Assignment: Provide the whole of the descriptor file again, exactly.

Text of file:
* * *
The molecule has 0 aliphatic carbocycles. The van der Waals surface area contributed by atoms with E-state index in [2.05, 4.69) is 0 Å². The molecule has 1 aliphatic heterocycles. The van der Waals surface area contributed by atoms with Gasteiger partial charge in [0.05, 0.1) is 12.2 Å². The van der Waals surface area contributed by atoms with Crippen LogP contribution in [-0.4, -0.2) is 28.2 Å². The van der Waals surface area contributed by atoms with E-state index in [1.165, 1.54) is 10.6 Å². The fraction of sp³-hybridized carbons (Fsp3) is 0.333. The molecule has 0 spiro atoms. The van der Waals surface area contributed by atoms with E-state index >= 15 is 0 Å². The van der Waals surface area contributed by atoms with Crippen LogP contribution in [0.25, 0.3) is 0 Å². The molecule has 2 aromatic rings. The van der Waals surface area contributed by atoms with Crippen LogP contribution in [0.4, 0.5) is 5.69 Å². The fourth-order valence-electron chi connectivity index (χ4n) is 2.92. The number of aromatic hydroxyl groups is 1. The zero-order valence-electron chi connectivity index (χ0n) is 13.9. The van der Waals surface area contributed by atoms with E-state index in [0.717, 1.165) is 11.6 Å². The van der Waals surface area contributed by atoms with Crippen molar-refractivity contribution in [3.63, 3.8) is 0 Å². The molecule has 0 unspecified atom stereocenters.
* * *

The molecule has 0 aliphatic carbocycles. The van der Waals surface area contributed by atoms with E-state index in [2.05, 4.69) is 0 Å². The molecule has 1 aliphatic heterocycles. The van der Waals surface area contributed by atoms with Gasteiger partial charge in [0.05, 0.1) is 12.2 Å². The van der Waals surface area contributed by atoms with Crippen LogP contribution in [-0.4, -0.2) is 28.2 Å². The van der Waals surface area contributed by atoms with E-state index in [1.165, 1.54) is 10.6 Å². The fraction of sp³-hybridized carbons (Fsp3) is 0.333. The molecule has 0 spiro atoms. The van der Waals surface area contributed by atoms with E-state index >= 15 is 0 Å². The van der Waals surface area contributed by atoms with Crippen LogP contribution in [0.25, 0.3) is 0 Å². The molecule has 2 aromatic rings. The van der Waals surface area contributed by atoms with Crippen LogP contribution in [0.4, 0.5) is 5.69 Å². The fourth-order valence-electron chi connectivity index (χ4n) is 2.92. The number of aromatic hydroxyl groups is 1. The zero-order valence-electron chi connectivity index (χ0n) is 13.9. The van der Waals surface area contributed by atoms with E-state index in [0.717, 1.165) is 11.6 Å². The van der Waals surface area contributed by atoms with Crippen molar-refractivity contribution in [3.63, 3.8) is 0 Å². The molecule has 0 unspecified atom stereocenters.